A co-ordinated attempt by Chinese tech companies to circumvent Apple’s privacy policies has been forestalled, a significant victory for the iPhone-maker in what was seen as a threat to its global privacy push.
Tech groups led by Baidu, Tencent and TikTok parent ByteDance had worked with two Beijing-affiliated groups to create a new way of tracking iPhones for advertising, called CAID, that would let them identify users even if they refused to let apps use Apple’s official ID, called IDFA.
CAID was developed last year and had been openly tested for months before a planned release in late March. After the Financial Times reported on its existence, advertising technology experts said the project marked a grave risk to Apple’s global privacy rules and its $50bn business in China.
Eric Seufert, a consultant, had said the co-ordinated attempt placed Apple in “an impossible situation”. He said Apple would have to choose between rejecting CAID, risking the ire of Beijing, or taking the embarrassing decision of allowing it and conceding that the world’s most populous country played by different rules.
“Apple has a catastrophe on its hands,” he wrote on Twitter.
Apple made its position clear shortly afterwards by blocking updates to several Chinese apps that it had caught enlisting CAID in their software updates from its App Store.
Several people in China and Hong Kong said that, following Apple’s retaliation, CAID lost support and the whole project failed to gain traction.
“This is a clear victory for Apple, and also consumer privacy, as the tech giants of China have been forced to back down and comply with Apple’s rules,” said Rich Bishop, chief executive of AppInChina, a leading publisher of international software in China.
“The Chinese app ecosystem was collectively baiting the bull with CAID, under the theory that Apple couldn’t afford to ban every major app in the market,” added Alex Bauer, head of product marketing at adtech group Branch.
“Apple called their bluff, and seems to have reasserted control over the situation by aggressively rapping knuckles on early adopters, before the consortium gained any real momentum.”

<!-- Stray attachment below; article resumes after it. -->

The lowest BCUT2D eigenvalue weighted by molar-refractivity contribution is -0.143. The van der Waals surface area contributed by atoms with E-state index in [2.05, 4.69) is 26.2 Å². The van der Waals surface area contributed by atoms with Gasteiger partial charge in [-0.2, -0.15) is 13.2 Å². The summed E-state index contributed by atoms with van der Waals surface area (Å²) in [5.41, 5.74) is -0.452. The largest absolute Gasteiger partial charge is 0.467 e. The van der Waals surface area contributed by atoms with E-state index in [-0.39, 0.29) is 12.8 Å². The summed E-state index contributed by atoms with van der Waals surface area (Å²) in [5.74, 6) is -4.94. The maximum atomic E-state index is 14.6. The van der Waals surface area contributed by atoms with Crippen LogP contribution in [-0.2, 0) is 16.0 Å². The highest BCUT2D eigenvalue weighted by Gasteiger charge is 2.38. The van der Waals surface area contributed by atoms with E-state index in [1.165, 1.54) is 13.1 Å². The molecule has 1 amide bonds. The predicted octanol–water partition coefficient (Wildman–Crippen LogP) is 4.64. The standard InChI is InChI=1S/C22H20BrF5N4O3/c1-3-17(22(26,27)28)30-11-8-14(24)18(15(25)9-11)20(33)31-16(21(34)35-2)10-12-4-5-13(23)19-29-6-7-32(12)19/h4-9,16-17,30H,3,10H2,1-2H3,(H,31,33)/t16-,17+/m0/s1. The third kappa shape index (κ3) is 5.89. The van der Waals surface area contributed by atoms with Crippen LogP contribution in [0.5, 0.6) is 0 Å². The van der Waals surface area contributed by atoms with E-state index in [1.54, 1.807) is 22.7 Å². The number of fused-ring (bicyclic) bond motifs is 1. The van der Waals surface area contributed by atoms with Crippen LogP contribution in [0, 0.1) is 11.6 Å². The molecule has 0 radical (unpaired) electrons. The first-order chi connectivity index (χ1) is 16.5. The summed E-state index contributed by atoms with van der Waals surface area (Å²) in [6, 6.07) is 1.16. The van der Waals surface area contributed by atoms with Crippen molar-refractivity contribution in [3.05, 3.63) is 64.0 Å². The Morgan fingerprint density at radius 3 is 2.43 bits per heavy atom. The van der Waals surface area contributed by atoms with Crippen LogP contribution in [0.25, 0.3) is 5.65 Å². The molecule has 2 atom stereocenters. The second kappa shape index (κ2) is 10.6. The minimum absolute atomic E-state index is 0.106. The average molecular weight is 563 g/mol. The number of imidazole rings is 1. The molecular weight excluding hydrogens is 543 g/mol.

ByteDance did not respond to requests for comment. Tencent and Baidu declined to comment. Apple would not mention CAID specifically, but reiterated that its “App Store terms and guidelines apply equally to all developers around the world” and that “apps that are found to disregard the user’s choice will be rejected”.
Although CAID was spearheaded by the state-backed, 2,000 member China Advertising Association and the China Academy of Information and Communications Technology, a research institute directly under the Ministry of Industry and Information Technology, it was not clear if these groups had the full support of Beijing.
Nor was it obvious that the groups knew CAID violated Apple’s policies, whose grey areas are being carefully examined in the US and abroad.
Spokespeople for some of the companies involved in the effort said they believed CAID had Apple’s stamp of approval, and the CAA, whose website still has information about CAID, including an application form, previously told the FT it was “actively communicating” with the tech giant.
Had CAID gained momentum and received the full support of Beijing, the repercussions could have been widespread. A person familiar with the CAA’s strategy said the group was also working on an Android identifier, known as OID, but the CAA first wanted to test the waters on the smaller iPhone market.
Bishop said if Chinese companies were complying with Apple’s rules, it would be likely to bolster Search Ads, Apple’s App Store advertising business, in which developers can pay to have their app be the first result for given keywords. The service is almost five years old in the US but only became available in China last month. “It’s one of the few remaining ways to accurately target Chinese iOS users,” he said.